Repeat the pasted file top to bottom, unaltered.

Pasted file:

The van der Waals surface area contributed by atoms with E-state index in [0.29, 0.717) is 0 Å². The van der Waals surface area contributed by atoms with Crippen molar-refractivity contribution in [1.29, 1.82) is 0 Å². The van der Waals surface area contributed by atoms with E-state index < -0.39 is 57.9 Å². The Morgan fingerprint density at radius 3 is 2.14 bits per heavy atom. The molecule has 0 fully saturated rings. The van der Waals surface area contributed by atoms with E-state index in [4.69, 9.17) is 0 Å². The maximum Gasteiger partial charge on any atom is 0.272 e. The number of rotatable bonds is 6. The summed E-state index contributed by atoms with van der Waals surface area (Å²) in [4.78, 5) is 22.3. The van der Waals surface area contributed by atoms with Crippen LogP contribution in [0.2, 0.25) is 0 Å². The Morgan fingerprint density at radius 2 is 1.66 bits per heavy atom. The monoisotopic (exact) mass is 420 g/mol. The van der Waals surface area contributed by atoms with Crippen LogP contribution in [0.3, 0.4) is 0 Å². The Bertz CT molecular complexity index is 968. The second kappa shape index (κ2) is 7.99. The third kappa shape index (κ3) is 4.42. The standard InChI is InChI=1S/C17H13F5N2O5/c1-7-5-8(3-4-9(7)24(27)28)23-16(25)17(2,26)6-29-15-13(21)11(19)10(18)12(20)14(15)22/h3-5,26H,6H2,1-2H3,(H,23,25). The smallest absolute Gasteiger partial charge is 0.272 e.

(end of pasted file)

The van der Waals surface area contributed by atoms with E-state index in [0.29, 0.717) is 0 Å². The van der Waals surface area contributed by atoms with Crippen molar-refractivity contribution in [1.29, 1.82) is 0 Å². The van der Waals surface area contributed by atoms with E-state index < -0.39 is 57.9 Å². The Morgan fingerprint density at radius 3 is 2.14 bits per heavy atom. The molecule has 0 fully saturated rings. The van der Waals surface area contributed by atoms with E-state index in [4.69, 9.17) is 0 Å². The maximum Gasteiger partial charge on any atom is 0.272 e. The number of rotatable bonds is 6. The summed E-state index contributed by atoms with van der Waals surface area (Å²) in [4.78, 5) is 22.3. The van der Waals surface area contributed by atoms with Crippen LogP contribution in [0.2, 0.25) is 0 Å². The Morgan fingerprint density at radius 2 is 1.66 bits per heavy atom. The monoisotopic (exact) mass is 420 g/mol. The van der Waals surface area contributed by atoms with Crippen LogP contribution in [0.3, 0.4) is 0 Å². The Bertz CT molecular complexity index is 968. The second kappa shape index (κ2) is 7.99. The third kappa shape index (κ3) is 4.42. The standard InChI is InChI=1S/C17H13F5N2O5/c1-7-5-8(3-4-9(7)24(27)28)23-16(25)17(2,26)6-29-15-13(21)11(19)10(18)12(20)14(15)22/h3-5,26H,6H2,1-2H3,(H,23,25). The smallest absolute Gasteiger partial charge is 0.272 e.